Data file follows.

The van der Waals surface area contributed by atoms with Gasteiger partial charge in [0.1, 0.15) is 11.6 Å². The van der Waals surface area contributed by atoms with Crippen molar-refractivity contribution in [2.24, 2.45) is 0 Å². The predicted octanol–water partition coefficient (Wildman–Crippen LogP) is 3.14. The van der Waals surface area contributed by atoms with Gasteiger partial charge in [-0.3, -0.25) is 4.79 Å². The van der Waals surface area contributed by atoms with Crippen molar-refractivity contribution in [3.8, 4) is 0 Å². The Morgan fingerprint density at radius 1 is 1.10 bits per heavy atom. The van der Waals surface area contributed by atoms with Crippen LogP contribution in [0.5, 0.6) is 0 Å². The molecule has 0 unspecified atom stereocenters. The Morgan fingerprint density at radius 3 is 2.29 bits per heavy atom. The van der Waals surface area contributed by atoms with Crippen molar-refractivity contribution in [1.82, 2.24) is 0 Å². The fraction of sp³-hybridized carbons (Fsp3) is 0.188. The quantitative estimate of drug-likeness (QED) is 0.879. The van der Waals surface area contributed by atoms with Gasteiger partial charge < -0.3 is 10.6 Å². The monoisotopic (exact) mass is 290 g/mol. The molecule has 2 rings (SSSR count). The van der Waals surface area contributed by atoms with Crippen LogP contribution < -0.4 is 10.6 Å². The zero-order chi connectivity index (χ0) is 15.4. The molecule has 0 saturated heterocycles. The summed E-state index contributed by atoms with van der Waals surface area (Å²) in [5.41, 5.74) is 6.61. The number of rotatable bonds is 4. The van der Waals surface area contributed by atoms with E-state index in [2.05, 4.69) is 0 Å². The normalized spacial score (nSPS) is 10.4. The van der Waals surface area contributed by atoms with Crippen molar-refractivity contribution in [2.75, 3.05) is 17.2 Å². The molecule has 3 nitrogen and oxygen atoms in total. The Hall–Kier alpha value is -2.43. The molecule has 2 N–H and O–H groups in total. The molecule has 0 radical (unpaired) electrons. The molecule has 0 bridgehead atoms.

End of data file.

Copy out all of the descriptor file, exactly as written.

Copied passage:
The van der Waals surface area contributed by atoms with Gasteiger partial charge in [0.1, 0.15) is 11.6 Å². The van der Waals surface area contributed by atoms with Crippen molar-refractivity contribution in [2.24, 2.45) is 0 Å². The predicted octanol–water partition coefficient (Wildman–Crippen LogP) is 3.14. The van der Waals surface area contributed by atoms with Gasteiger partial charge in [-0.3, -0.25) is 4.79 Å². The van der Waals surface area contributed by atoms with Crippen molar-refractivity contribution in [3.8, 4) is 0 Å². The Morgan fingerprint density at radius 1 is 1.10 bits per heavy atom. The van der Waals surface area contributed by atoms with Crippen LogP contribution in [0.5, 0.6) is 0 Å². The molecule has 0 unspecified atom stereocenters. The Morgan fingerprint density at radius 3 is 2.29 bits per heavy atom. The van der Waals surface area contributed by atoms with Crippen molar-refractivity contribution in [1.82, 2.24) is 0 Å². The fraction of sp³-hybridized carbons (Fsp3) is 0.188. The quantitative estimate of drug-likeness (QED) is 0.879. The van der Waals surface area contributed by atoms with Gasteiger partial charge < -0.3 is 10.6 Å². The monoisotopic (exact) mass is 290 g/mol. The molecule has 2 rings (SSSR count). The van der Waals surface area contributed by atoms with Crippen LogP contribution < -0.4 is 10.6 Å². The zero-order chi connectivity index (χ0) is 15.4. The molecule has 0 saturated heterocycles. The summed E-state index contributed by atoms with van der Waals surface area (Å²) in [5.41, 5.74) is 6.61. The number of rotatable bonds is 4. The van der Waals surface area contributed by atoms with E-state index in [2.05, 4.69) is 0 Å². The normalized spacial score (nSPS) is 10.4. The van der Waals surface area contributed by atoms with Crippen molar-refractivity contribution in [2.75, 3.05) is 17.2 Å². The molecule has 3 nitrogen and oxygen atoms in total. The Hall–Kier alpha value is -2.43. The molecule has 2 N–H and O–H groups in total. The molecule has 0 radical (unpaired) electrons. The molecule has 0 bridgehead atoms.